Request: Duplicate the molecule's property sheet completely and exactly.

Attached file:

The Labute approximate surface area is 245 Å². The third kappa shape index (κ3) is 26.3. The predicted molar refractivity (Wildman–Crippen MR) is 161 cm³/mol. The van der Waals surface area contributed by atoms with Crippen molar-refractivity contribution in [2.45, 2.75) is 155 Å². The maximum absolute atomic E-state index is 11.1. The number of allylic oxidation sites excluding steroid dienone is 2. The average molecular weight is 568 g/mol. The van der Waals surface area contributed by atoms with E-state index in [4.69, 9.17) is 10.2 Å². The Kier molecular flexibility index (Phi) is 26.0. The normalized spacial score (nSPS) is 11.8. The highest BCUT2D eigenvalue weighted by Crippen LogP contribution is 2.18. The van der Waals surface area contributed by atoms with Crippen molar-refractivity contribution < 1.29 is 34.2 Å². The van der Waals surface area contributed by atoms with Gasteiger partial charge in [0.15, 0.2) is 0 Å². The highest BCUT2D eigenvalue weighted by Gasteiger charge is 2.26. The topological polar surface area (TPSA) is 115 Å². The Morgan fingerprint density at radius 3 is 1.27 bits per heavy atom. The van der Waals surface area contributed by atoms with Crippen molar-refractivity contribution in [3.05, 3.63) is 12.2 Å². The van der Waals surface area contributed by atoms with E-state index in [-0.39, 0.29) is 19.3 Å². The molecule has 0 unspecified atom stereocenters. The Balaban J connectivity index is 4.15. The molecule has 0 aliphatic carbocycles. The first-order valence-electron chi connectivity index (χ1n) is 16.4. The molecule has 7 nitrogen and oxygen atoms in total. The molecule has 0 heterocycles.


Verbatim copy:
The Labute approximate surface area is 245 Å². The third kappa shape index (κ3) is 26.3. The predicted molar refractivity (Wildman–Crippen MR) is 161 cm³/mol. The van der Waals surface area contributed by atoms with Crippen molar-refractivity contribution in [2.45, 2.75) is 155 Å². The maximum absolute atomic E-state index is 11.1. The number of allylic oxidation sites excluding steroid dienone is 2. The average molecular weight is 568 g/mol. The van der Waals surface area contributed by atoms with E-state index in [4.69, 9.17) is 10.2 Å². The Kier molecular flexibility index (Phi) is 26.0. The normalized spacial score (nSPS) is 11.8. The highest BCUT2D eigenvalue weighted by Crippen LogP contribution is 2.18. The van der Waals surface area contributed by atoms with Crippen molar-refractivity contribution < 1.29 is 34.2 Å². The van der Waals surface area contributed by atoms with Gasteiger partial charge in [0.15, 0.2) is 0 Å². The highest BCUT2D eigenvalue weighted by Gasteiger charge is 2.26. The topological polar surface area (TPSA) is 115 Å². The Morgan fingerprint density at radius 3 is 1.27 bits per heavy atom. The van der Waals surface area contributed by atoms with Crippen molar-refractivity contribution in [3.05, 3.63) is 12.2 Å². The van der Waals surface area contributed by atoms with E-state index in [-0.39, 0.29) is 19.3 Å². The molecule has 0 unspecified atom stereocenters. The Balaban J connectivity index is 4.15. The molecule has 0 aliphatic carbocycles. The first-order valence-electron chi connectivity index (χ1n) is 16.4. The molecule has 7 nitrogen and oxygen atoms in total. The molecule has 0 heterocycles.